watching by a fire which he had kindled under the branches of
a spreading tree, lo! a wolf came up to them, and immediately
addressed them to this effect ‘Rest secure, and be not afraid,
for there is no reason you should fear, where no fear is!’ The
travellers being struck with astonishment and alarm, the wolf
added some orthodox words referring to God. The priest then
implored him, and adjured him by Almighty God and faith in
the Trinity, not to hurt them, but to inform them what creature
it was in the shape of a beast uttered human words. The wolf,
after giving catholic replies to all questions, added at last
‘There are two of us, a man and a woman, natives of Ossory,
who, through the curse of Natalis, saint and abbot, are compelled
every seven years to put off the human form, and depart
from the dwellings of men. Quitting entirely the human form,
we assume that of wolves. At the end of the seven years, if they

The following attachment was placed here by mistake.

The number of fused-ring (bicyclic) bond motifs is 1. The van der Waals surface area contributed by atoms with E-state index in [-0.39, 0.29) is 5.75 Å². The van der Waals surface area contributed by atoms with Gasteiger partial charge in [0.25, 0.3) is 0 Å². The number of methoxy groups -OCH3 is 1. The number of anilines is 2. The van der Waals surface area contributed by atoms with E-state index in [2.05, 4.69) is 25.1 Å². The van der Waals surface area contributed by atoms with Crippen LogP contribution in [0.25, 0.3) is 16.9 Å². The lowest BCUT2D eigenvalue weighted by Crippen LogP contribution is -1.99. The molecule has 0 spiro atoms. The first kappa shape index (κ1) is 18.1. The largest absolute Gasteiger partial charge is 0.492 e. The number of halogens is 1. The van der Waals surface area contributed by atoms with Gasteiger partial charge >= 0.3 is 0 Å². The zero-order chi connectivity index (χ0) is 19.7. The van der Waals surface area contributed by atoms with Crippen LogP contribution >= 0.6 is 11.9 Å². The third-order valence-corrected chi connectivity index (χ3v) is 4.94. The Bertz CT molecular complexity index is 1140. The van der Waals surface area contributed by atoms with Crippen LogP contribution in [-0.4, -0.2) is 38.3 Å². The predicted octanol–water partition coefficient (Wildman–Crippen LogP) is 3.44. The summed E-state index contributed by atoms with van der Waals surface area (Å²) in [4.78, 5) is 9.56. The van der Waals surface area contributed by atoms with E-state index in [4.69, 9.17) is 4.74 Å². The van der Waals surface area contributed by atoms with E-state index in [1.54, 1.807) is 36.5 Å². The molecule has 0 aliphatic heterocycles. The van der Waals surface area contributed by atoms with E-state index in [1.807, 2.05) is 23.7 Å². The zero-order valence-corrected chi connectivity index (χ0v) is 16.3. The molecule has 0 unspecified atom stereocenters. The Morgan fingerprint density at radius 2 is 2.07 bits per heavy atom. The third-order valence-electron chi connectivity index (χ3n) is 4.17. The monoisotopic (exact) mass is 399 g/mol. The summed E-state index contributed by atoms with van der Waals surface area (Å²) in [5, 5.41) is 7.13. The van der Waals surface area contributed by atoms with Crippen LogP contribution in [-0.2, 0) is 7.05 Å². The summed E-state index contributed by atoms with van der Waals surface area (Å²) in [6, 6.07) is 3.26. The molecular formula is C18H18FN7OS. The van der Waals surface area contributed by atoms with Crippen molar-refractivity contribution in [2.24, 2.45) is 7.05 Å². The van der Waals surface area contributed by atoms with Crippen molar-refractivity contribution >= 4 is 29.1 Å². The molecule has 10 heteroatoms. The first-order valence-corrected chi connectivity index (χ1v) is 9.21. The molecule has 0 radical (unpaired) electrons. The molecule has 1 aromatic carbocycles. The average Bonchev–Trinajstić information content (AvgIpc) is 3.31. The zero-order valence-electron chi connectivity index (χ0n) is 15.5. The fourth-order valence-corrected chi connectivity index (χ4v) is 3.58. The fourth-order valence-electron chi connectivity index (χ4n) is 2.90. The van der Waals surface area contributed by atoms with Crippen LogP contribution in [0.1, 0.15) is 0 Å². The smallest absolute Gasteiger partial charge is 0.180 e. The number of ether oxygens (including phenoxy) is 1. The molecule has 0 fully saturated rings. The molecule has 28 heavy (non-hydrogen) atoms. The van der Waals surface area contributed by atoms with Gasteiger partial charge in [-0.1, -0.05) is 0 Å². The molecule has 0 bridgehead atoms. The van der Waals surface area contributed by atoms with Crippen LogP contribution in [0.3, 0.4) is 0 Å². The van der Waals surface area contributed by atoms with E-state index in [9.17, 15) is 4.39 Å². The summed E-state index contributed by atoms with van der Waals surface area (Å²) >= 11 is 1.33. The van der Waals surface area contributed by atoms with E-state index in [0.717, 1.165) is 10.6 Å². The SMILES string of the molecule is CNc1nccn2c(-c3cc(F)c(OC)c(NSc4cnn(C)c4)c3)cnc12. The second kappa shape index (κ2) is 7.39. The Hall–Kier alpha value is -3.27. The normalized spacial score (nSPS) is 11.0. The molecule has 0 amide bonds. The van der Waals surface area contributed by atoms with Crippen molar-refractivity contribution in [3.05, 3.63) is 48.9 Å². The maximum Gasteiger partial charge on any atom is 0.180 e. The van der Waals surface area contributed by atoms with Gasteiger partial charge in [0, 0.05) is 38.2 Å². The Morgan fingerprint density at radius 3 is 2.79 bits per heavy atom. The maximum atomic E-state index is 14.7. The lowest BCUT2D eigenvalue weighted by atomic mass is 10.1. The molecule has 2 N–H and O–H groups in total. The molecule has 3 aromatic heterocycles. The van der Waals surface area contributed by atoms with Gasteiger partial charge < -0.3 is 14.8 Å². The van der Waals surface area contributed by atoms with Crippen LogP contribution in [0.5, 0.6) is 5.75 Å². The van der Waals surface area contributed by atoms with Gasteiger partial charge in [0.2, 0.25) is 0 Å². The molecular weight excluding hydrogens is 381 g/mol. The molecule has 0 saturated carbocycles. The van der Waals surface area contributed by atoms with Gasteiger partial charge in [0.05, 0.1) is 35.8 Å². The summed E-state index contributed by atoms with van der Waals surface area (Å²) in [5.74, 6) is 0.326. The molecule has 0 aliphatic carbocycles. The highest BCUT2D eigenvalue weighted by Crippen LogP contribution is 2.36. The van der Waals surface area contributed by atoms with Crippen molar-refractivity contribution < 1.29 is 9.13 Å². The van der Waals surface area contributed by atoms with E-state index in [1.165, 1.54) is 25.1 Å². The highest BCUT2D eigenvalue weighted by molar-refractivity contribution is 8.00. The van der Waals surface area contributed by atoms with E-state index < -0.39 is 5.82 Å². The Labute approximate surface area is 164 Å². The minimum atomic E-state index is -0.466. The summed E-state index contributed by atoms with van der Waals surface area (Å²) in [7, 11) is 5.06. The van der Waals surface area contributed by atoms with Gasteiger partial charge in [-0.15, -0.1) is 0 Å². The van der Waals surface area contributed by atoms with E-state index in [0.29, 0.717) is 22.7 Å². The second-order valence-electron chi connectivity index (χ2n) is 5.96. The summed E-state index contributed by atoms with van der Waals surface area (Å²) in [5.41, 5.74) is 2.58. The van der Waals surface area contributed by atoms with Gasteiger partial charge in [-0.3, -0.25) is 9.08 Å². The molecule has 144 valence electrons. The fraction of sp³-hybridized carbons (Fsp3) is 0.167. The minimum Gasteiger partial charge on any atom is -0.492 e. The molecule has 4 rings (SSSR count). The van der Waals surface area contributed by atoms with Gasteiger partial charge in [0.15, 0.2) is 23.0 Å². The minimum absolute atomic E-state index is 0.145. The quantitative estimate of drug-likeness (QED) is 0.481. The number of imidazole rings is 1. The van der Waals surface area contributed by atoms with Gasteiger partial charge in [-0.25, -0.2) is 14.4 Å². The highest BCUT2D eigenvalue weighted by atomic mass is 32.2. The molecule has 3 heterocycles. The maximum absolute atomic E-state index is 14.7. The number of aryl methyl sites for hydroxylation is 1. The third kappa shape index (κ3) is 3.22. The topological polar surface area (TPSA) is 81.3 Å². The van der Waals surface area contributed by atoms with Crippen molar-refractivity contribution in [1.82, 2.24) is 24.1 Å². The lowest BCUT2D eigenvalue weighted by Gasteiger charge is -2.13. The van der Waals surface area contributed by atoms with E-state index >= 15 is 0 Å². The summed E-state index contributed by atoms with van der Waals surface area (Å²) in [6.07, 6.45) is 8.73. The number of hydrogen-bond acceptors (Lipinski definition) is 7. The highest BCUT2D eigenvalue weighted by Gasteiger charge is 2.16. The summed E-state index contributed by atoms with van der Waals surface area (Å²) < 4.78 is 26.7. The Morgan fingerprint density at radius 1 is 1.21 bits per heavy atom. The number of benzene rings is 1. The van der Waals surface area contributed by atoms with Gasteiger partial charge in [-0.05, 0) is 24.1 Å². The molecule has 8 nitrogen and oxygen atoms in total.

chance to survive, two others being substituted in their places,
they return to their country and their former shape. And now,
she who is my partner in this visitation lies dangerously sick not
far from hence, and, as she is at the point of death, I beseech
you, inspired by divine charity, to give her the consolations of
your priestly office.’
‘‘At this wood the priest followed the wolf trembling, as he
led the way to a tree at no great distance, in the hollow of which
he beheld a she-wolf, who under that shape was pouring forth
human sighs and groans. On seeing the priest, having saluted